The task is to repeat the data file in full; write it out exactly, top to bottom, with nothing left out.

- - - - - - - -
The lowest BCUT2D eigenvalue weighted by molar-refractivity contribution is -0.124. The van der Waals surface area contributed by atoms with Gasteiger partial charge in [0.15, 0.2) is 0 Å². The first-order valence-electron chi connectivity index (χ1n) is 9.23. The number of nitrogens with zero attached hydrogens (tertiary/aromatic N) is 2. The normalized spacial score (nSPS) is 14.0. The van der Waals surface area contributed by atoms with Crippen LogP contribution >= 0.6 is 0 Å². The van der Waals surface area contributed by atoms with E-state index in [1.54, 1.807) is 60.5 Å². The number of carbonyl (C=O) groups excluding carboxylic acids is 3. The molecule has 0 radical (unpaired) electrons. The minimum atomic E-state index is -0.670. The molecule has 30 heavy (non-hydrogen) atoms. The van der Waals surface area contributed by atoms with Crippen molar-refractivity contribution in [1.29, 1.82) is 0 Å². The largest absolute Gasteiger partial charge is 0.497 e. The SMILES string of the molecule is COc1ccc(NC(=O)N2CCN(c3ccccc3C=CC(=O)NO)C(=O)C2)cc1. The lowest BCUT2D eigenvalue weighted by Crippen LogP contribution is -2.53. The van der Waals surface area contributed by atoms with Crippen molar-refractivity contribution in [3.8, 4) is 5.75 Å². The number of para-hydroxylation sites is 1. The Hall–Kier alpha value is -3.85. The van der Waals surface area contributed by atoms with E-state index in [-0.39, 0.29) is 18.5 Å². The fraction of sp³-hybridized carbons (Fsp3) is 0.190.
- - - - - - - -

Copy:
The lowest BCUT2D eigenvalue weighted by molar-refractivity contribution is -0.124. The van der Waals surface area contributed by atoms with Gasteiger partial charge in [0.15, 0.2) is 0 Å². The first-order valence-electron chi connectivity index (χ1n) is 9.23. The number of nitrogens with zero attached hydrogens (tertiary/aromatic N) is 2. The normalized spacial score (nSPS) is 14.0. The van der Waals surface area contributed by atoms with Crippen LogP contribution >= 0.6 is 0 Å². The van der Waals surface area contributed by atoms with E-state index in [1.54, 1.807) is 60.5 Å². The number of carbonyl (C=O) groups excluding carboxylic acids is 3. The molecule has 0 radical (unpaired) electrons. The minimum atomic E-state index is -0.670. The molecule has 30 heavy (non-hydrogen) atoms. The van der Waals surface area contributed by atoms with Crippen molar-refractivity contribution in [1.29, 1.82) is 0 Å². The largest absolute Gasteiger partial charge is 0.497 e. The SMILES string of the molecule is COc1ccc(NC(=O)N2CCN(c3ccccc3C=CC(=O)NO)C(=O)C2)cc1. The lowest BCUT2D eigenvalue weighted by Crippen LogP contribution is -2.53. The van der Waals surface area contributed by atoms with Crippen molar-refractivity contribution in [3.8, 4) is 5.75 Å². The number of para-hydroxylation sites is 1. The Hall–Kier alpha value is -3.85. The van der Waals surface area contributed by atoms with E-state index in [-0.39, 0.29) is 18.5 Å². The fraction of sp³-hybridized carbons (Fsp3) is 0.190.